If you are a typical guitarist, you may be able to shred on your instrument, and you probably know how to perform basic maintenance, but you might not know how to deal with some of the more complicated aspects of guitar building and customization. Sometimes you need to know how to perform some more advanced guitar maintenance. For instance, guitar inlays, which are often located on the fretboard, can sometimes get cracked or chipped. When this happens, the instrument suffers cosmetically, and the guitar can end up being difficult to play.
You could certainly take your axe to a professional luthier or guitar shop to get fixed, but you will probably be charged an arm and a leg, plus they might not take care of your precious guitar the way that you would. Luckily, the job of replacing or installing inlays on a guitar is one that you can do by yourself. Following are some tips on how you can properly install inlays on a guitar fretboard.
Assuming that you have chosen the guitar inlays that you would like to use, the first step is to secure the instrument's neck. You can do this with a vise. Use a dissolvable glue to adhere the inlays where you would like them to be. Next, use a scribe to draw closely around the inlays. Score the fretboard as carefully and as close to the inlays as possible. Dissolve the glue and remove the inlays before moving on to the next step.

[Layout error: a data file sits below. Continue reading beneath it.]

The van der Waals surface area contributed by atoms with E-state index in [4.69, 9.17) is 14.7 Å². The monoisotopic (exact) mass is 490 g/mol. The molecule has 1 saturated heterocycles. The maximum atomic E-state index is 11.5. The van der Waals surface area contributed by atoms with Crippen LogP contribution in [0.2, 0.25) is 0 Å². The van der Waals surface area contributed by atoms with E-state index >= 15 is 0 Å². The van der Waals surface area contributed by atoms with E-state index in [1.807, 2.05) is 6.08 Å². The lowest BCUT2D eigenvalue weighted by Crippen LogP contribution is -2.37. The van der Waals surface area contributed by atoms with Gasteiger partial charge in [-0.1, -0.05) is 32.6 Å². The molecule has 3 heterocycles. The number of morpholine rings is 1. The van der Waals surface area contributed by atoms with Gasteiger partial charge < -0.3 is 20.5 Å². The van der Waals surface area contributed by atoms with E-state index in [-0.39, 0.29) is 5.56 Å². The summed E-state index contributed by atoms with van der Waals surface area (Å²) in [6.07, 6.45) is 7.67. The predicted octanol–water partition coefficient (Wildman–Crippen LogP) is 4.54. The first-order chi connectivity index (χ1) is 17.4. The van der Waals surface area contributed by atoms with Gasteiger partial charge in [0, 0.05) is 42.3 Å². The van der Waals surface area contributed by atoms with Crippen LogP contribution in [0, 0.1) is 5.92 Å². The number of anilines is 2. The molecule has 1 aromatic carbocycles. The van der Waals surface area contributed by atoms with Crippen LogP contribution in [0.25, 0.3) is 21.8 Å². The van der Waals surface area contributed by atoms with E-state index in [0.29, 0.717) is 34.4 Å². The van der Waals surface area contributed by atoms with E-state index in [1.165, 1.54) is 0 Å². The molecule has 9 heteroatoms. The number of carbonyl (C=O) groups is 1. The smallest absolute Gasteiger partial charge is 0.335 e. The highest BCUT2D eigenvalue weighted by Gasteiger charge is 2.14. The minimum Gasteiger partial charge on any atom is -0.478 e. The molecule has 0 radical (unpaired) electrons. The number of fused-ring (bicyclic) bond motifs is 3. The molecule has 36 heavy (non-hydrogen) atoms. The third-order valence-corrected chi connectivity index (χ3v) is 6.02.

After donning a pair of goggles, use a rotary tool to cut around where you have marked the fretboard. Be very careful doing this, since precision is the most important aspect of this step. The depth of your cut should be less than 0.11 inches, ideally. Next, use a router to remove wood from within your inlay outlines. Once the coarse work is done, use a ball nose cutter to remove all excess wood.
Finally apply some wood glue to the guitar's fretboard and place the inlays where they belong. Sand down any inlays which rise above the surface of the fretboard, and fill in any gaps with additional wood glue. Once the glue has dried, use a 600 grit sandpaper to make sure that the fretboard is as smooth as possible, and that the inlays are flush with the rest of the fingerboard. When you are done, you can take pride in a job well-done. Also, you can say that unlike many guitarists, you know how to replace your guitar inlays.
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